Tagged: thrifting

The most ridiculous light gun I own: The Silent Scope Light Rifle.

It’s been a rough month for me, folks. Admittedly the drive to write wasn’t quite there for most of the month until fairly recently, and I do have some actual posts prepared to be published in October.

But for now, I’m gonna write a fairly short post. This is about something I found unexpectedly at a Goodwill. A rare relic of a bygone era. Probably one of the goofiest video game controllers I own. In a sense, this is part “here’s something interesting I own,” part “I Bought Stuff!”

I know light guns aren’t supposed to resemble real firearms anymore, but this looks so goofy.

No, this isn’t a super soaker or Nerf gun, though I can’t blame you for thinking that. This is the Silent Scope Light Rifle, a light gun made for the original Xbox. I bought this for $7, and in hindsight it probably was one of the more impulse purchases I made that I have a small bit of regret. I’ll explain why in a bit.

I won’t go into a long history about the genre as there’s much better places for such things, but here goes. Light gun games were all the rage during the 8 and 16-bit eras. Duck Hunt, Wild Gunman, Lethal Enforcers, those American Laser Games that practically show up on every system like Doom or Resident Evil 4 does these days… They were fairly popular.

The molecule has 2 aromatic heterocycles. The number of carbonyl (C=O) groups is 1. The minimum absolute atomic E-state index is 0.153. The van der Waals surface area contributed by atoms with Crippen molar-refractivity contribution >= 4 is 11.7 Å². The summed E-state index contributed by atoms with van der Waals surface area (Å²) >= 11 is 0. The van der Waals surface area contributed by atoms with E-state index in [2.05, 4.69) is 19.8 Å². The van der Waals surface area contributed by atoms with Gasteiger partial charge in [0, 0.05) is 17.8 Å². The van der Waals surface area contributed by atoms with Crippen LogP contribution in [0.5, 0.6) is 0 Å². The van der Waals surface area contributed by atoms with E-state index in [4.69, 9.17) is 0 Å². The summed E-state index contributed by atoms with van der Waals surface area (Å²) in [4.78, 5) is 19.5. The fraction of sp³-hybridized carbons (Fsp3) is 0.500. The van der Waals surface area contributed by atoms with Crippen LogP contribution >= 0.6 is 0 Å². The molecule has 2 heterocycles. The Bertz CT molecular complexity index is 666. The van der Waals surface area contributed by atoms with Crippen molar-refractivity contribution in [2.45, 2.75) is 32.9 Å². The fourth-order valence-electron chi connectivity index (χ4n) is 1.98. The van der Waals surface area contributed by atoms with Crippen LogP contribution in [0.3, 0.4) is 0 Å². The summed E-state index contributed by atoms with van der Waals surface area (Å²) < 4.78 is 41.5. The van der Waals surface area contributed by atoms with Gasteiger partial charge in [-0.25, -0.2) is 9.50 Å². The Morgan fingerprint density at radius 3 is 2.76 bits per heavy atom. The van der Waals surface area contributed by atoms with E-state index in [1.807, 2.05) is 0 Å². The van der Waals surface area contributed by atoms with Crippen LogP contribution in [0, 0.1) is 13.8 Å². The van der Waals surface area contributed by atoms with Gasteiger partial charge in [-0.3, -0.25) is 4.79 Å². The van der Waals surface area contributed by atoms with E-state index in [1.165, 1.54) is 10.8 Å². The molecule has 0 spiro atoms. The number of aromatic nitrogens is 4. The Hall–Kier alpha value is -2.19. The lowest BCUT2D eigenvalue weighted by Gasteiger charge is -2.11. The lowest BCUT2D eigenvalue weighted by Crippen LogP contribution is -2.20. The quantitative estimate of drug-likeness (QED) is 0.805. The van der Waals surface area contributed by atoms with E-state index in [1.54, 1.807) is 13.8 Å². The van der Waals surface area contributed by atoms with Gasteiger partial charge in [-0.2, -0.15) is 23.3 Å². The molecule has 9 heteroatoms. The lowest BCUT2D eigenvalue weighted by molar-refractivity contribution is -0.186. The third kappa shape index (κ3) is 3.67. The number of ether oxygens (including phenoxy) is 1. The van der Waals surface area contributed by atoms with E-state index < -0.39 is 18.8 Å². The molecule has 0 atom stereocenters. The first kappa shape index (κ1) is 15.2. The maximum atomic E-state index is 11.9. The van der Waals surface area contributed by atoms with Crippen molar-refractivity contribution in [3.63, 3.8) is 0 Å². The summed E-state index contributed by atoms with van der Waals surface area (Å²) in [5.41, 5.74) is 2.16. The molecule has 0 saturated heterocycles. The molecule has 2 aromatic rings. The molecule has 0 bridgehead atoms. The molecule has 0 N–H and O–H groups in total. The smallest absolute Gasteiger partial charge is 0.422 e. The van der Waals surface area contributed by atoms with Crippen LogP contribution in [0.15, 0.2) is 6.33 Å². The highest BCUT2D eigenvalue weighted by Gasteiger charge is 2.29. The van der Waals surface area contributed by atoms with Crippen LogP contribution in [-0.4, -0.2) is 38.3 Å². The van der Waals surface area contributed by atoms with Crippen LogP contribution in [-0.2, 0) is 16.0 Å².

Then, oddly, it slowed down. At least, on home consoles. They still got light gun games, but at a much reduced rate. Some cases like Area 51 on the PlayStation didn’t even support a light gun, opting for PS Mouse support instead, which completely ruins the fun.

It was still thriving in arcades thanks to Time Crisis and later stuff by Raw Thrills like the infamous Target: Terror. But short of Namco bringing out the GunCon 2 for a Time Crisis II port and support for games like Capcom’s Resident Evil: Dead Aim, it was practically a ghost town for light gun games during the PS2/Xbox era. Until the Wii briefly brought the genre back into the spotlight for a brief moment.

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I Bought Stuff! 4/16/2018 – One place, three cool things.

I don’t go to thrift stores all that often anymore. I’ve bought too many things over the years that I should write about, but haven’t gotten the time to. It also doesn’t help that thrift store hunting is an adventure in and of itself, so I think I can’t just hit one. But I did just hit one, and it was good to me.

I’ve mentioned Deseret Industries down in Portland before. It’s where I found a bunch of old demo discs from the 90s and 2000s for real cheap. I’ve found PC games I’d never expect to find, even stuff like a cardboard long box copy of NFL Gameday fairly recently. For some reason, this store tends to give me the best luck in finding stuff I wouldn’t expect to find otherwise, whereas I could go to the same Goodwill and be lucky to find a single thing I want, let alone several.

But enough about that, what’d I get?

Well, that’s an unexpected spread of games.

$1 each:

  • Mad Dog II: The Lost Gold (PC)